Create, read, update and delete

In computer programming, create, read, update, and delete[1] (CRUD) are the four basic functions of persistent storage.[2] Alternate words are sometimes used when defining the four basic functions of CRUD, such as retrieve instead of read, modify instead of update, or destroy instead of delete. CRUD is also sometimes used to describe user interface conventions that facilitate viewing, searching, and changing information, often using computer-based forms and reports. The term was likely first popularized by James Martin in his 1983 book Managing the Data-base Environment.[1][3] The acronym may be extended to CRUDL to cover listing of large data sets which bring additional complexity such as pagination when the data sets are too large to be easily held in memory.


Data can be put in a location (area) of a storage. The fundamental feature of a storage location is that it has a readable and updatable content (state). These read and update operations are the two basic operations on a storage and are known as the load–update pair (LUP).[4]

Before a storage location can be read or updated, it needs to be available. A storage location can be made either available or unavailable for usage. These create and delete operations are the two other basic operations on a storage.

Together they make up the four basic operations of storage management (direct manipulation of the contents of storage locations by users) known as CRUD: create, read, update, and delete. CRUD operations are idempotent, meaning that multiple applications of the same operation have the same effect on a storage as a single application.

Database applicationsEdit

The acronym CRUD refers to all of the major functions that are implemented in relational database applications. Each letter in the acronym can map to a standard Structured Query Language (SQL) statement, Hypertext Transfer Protocol (HTTP) method (this is typically used to build RESTful APIs[5]) or Data Distribution Service (DDS) operation:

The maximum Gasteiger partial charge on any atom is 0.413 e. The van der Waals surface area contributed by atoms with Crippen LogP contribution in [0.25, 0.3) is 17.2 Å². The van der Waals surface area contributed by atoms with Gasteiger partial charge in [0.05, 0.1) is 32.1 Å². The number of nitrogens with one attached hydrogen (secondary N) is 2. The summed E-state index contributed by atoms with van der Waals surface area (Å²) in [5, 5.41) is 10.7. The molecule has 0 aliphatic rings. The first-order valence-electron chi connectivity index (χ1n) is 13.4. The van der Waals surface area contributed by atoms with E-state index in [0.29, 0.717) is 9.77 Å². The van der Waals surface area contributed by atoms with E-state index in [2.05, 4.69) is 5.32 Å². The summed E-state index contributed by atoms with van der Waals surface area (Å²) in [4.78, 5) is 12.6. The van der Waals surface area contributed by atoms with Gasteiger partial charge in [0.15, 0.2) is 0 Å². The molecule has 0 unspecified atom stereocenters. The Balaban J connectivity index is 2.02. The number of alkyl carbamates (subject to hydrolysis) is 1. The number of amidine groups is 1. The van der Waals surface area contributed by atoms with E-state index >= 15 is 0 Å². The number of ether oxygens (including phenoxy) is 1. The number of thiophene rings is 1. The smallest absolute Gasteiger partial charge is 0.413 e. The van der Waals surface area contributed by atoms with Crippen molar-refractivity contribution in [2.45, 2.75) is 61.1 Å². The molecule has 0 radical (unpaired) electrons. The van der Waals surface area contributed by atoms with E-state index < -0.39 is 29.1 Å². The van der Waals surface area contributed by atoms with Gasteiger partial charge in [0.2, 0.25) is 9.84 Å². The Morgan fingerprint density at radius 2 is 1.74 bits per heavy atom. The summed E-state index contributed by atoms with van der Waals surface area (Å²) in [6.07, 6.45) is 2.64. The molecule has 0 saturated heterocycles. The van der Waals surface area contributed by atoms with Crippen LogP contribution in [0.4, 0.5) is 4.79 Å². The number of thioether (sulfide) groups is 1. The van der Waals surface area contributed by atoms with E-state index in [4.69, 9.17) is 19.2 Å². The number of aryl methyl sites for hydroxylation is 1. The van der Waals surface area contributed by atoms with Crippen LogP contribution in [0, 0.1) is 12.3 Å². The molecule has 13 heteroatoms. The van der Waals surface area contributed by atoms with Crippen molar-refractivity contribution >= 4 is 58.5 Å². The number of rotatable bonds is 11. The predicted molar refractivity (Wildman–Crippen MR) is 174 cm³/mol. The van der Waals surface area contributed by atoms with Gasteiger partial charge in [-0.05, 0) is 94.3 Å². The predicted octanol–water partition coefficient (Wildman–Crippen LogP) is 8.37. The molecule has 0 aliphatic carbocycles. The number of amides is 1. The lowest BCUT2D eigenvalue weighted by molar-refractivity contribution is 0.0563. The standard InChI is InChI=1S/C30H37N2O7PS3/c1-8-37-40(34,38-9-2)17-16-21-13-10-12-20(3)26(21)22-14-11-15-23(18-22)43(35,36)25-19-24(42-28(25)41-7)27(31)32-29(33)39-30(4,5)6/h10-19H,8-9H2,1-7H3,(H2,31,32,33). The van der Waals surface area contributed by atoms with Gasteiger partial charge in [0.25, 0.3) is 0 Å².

create INSERT PUT write
read SELECT GET read
update UPDATE PUT write
delete DELETE DELETE dispose

The POST method in HTTP is not a CRUD operation like the PUT, GET, and DELETE methods which have storage management semantics, meaning that they let user agents directly manipulate the states of target resources. It is a process operation that has target-resource-specific semantics excluding storage management semantics, so it does not let user agents directly manipulate the states of target resources.[6][7] Contrary to CRUD operations, the POST method is not necessarily idempotent.

Although a relational database provides a common persistence layer in software applications, numerous other persistence layers exist. CRUD functionality can for example be implemented with object databases, XML databases, flat text files, or custom file formats. Some (big data) systems do not implement UPDATE, but have only a timestamped INSERT (journaling), actually storing a new version of the object. As a consequence they do not have transactions either, and might miss consistency.

User interfaceEdit

CRUD is also relevant at the user interface level of most applications. For example, in address book software, the basic storage unit is an individual contact entry. As a bare minimum, the software must allow the user to

  • create or add new entries;
  • read, retrieve, search, or view existing entries;
  • update or edit existing entries;
  • delete, deactivate, or remove existing entries.

Without at least these four operations, the software cannot be considered complete. Because these operations are so fundamental, they are often documented and described under one comprehensive heading, such as "contact management", "content management" or "contact maintenance" (or "document management" in general, depending on the basic storage unit for the particular application).

Other variationsEdit

Other variations of CRUD include:

  • BREAD (browse, read, edit, add, delete)[8]
  • DAVE (delete, add, view, edit)[9]
  • CRAP (create, replicate, append, process)[10]

See alsoEdit


  1. ^ a b Managing the Data-base Environment, p. 381, at Google Books
  2. ^ Heller, Martin (29 January 2007). "REST and CRUD: the Impedance Mismatch". Developer World. InfoWorld.
  3. ^ Martin, James (1983). Managing the Data-base Environment. Englewood Cliffs, New Jersey: Prentice-Hall. p. 381. ISBN 0-135-50582-8.
  4. ^ Strachey, Christopher (2000). "Fundamental Concepts in Programming Languages". Higher-Order and Symbolic Computation. Kluwer Academic Publishers. 13 (1/2): 11–49. CiteSeerX doi:10.1023/A:1010000313106. ISSN 1388-3690.
  5. ^ Tom Spencer (2014). "No REST for the whippet".
  6. ^ Fielding, Roy (June 2014). "Hypertext Transfer Protocol (HTTP/1.1): Semantics and Content, Section 4". IETF. Internet Engineering Task Force (IETF). RFC 7231. Retrieved 2018-02-14.
  7. ^ Roy T. Fielding (2009-03-20). "It is okay to use POST". Retrieved 2020-04-14.
  8. ^ Paul M. Jones (2008). "BREAD, not CRUD".
  9. ^ McGaw, James (21 June 2010). Beginning Django E-Commerce. p. 41. ISBN 9781430225362.
  10. ^ "CRAP and CRUD: From Database to Datacloud - Direct2DellEMC". Direct2DellEMC. 2012-11-13. Retrieved 2018-01-30.